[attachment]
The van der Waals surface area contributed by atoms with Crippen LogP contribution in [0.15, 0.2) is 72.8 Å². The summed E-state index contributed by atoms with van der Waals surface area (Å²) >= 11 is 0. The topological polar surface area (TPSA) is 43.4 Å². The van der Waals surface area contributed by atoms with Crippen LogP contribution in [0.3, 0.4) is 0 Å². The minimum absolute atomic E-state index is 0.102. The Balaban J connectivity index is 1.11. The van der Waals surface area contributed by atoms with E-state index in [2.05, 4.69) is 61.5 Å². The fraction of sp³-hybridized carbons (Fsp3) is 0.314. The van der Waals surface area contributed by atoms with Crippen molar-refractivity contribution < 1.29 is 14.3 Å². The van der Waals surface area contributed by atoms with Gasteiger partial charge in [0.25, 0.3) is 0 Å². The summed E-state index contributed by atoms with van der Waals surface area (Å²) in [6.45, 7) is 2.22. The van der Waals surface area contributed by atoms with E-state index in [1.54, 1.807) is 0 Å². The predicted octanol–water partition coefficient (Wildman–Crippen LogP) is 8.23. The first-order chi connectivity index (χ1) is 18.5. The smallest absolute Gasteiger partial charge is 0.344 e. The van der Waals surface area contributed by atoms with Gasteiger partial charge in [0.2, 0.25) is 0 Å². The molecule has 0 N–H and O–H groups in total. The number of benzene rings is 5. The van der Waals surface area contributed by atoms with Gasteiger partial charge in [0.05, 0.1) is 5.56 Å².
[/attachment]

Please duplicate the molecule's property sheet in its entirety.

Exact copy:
The van der Waals surface area contributed by atoms with Crippen LogP contribution in [0.15, 0.2) is 72.8 Å². The summed E-state index contributed by atoms with van der Waals surface area (Å²) >= 11 is 0. The topological polar surface area (TPSA) is 43.4 Å². The van der Waals surface area contributed by atoms with Crippen LogP contribution in [0.3, 0.4) is 0 Å². The minimum absolute atomic E-state index is 0.102. The Balaban J connectivity index is 1.11. The van der Waals surface area contributed by atoms with E-state index in [2.05, 4.69) is 61.5 Å². The fraction of sp³-hybridized carbons (Fsp3) is 0.314. The van der Waals surface area contributed by atoms with Crippen molar-refractivity contribution < 1.29 is 14.3 Å². The van der Waals surface area contributed by atoms with Gasteiger partial charge in [0.25, 0.3) is 0 Å². The summed E-state index contributed by atoms with van der Waals surface area (Å²) in [6.45, 7) is 2.22. The van der Waals surface area contributed by atoms with E-state index in [1.54, 1.807) is 0 Å². The predicted octanol–water partition coefficient (Wildman–Crippen LogP) is 8.23. The first-order chi connectivity index (χ1) is 18.5. The smallest absolute Gasteiger partial charge is 0.344 e. The van der Waals surface area contributed by atoms with Gasteiger partial charge in [0.2, 0.25) is 0 Å². The molecule has 0 N–H and O–H groups in total. The number of benzene rings is 5. The van der Waals surface area contributed by atoms with Gasteiger partial charge in [0.05, 0.1) is 5.56 Å².